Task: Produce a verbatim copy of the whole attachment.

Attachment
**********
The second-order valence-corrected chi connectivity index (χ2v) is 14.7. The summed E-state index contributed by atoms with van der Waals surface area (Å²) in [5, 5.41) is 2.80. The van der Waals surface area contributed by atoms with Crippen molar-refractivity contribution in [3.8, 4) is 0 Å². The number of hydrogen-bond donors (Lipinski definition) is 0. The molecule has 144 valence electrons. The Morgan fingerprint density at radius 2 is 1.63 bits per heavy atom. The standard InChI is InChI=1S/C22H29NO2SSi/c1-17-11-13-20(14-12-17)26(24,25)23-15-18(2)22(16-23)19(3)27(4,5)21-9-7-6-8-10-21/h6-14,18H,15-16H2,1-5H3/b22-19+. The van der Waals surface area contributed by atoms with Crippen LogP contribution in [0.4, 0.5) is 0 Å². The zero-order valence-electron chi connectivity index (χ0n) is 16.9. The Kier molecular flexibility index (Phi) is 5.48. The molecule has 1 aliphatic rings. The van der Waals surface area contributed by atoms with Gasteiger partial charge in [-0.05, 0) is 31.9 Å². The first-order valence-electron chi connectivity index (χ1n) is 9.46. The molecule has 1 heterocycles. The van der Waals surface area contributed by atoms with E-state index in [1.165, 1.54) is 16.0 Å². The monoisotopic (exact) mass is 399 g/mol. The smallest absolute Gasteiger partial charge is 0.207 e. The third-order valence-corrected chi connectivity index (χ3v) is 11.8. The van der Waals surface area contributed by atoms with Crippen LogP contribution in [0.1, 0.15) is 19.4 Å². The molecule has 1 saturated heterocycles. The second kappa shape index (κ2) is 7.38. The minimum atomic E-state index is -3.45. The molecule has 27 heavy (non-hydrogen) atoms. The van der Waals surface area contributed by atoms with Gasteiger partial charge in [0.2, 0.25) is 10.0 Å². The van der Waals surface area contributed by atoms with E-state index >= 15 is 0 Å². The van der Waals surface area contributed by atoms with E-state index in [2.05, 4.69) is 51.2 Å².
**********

The second-order valence-corrected chi connectivity index (χ2v) is 14.7. The summed E-state index contributed by atoms with van der Waals surface area (Å²) in [5, 5.41) is 2.80. The van der Waals surface area contributed by atoms with Crippen molar-refractivity contribution in [3.8, 4) is 0 Å². The number of hydrogen-bond donors (Lipinski definition) is 0. The molecule has 144 valence electrons. The Morgan fingerprint density at radius 2 is 1.63 bits per heavy atom. The standard InChI is InChI=1S/C22H29NO2SSi/c1-17-11-13-20(14-12-17)26(24,25)23-15-18(2)22(16-23)19(3)27(4,5)21-9-7-6-8-10-21/h6-14,18H,15-16H2,1-5H3/b22-19+. The van der Waals surface area contributed by atoms with Crippen LogP contribution in [0.4, 0.5) is 0 Å². The zero-order valence-electron chi connectivity index (χ0n) is 16.9. The Kier molecular flexibility index (Phi) is 5.48. The molecule has 1 aliphatic rings. The van der Waals surface area contributed by atoms with Gasteiger partial charge in [-0.05, 0) is 31.9 Å². The first-order valence-electron chi connectivity index (χ1n) is 9.46. The molecule has 1 heterocycles. The van der Waals surface area contributed by atoms with E-state index in [1.165, 1.54) is 16.0 Å². The monoisotopic (exact) mass is 399 g/mol. The smallest absolute Gasteiger partial charge is 0.207 e. The third-order valence-corrected chi connectivity index (χ3v) is 11.8. The van der Waals surface area contributed by atoms with Crippen LogP contribution in [0.1, 0.15) is 19.4 Å². The molecule has 1 saturated heterocycles. The second kappa shape index (κ2) is 7.38. The minimum atomic E-state index is -3.45. The molecule has 27 heavy (non-hydrogen) atoms. The van der Waals surface area contributed by atoms with Gasteiger partial charge in [0.2, 0.25) is 10.0 Å². The van der Waals surface area contributed by atoms with E-state index >= 15 is 0 Å². The van der Waals surface area contributed by atoms with E-state index in [2.05, 4.69) is 51.2 Å².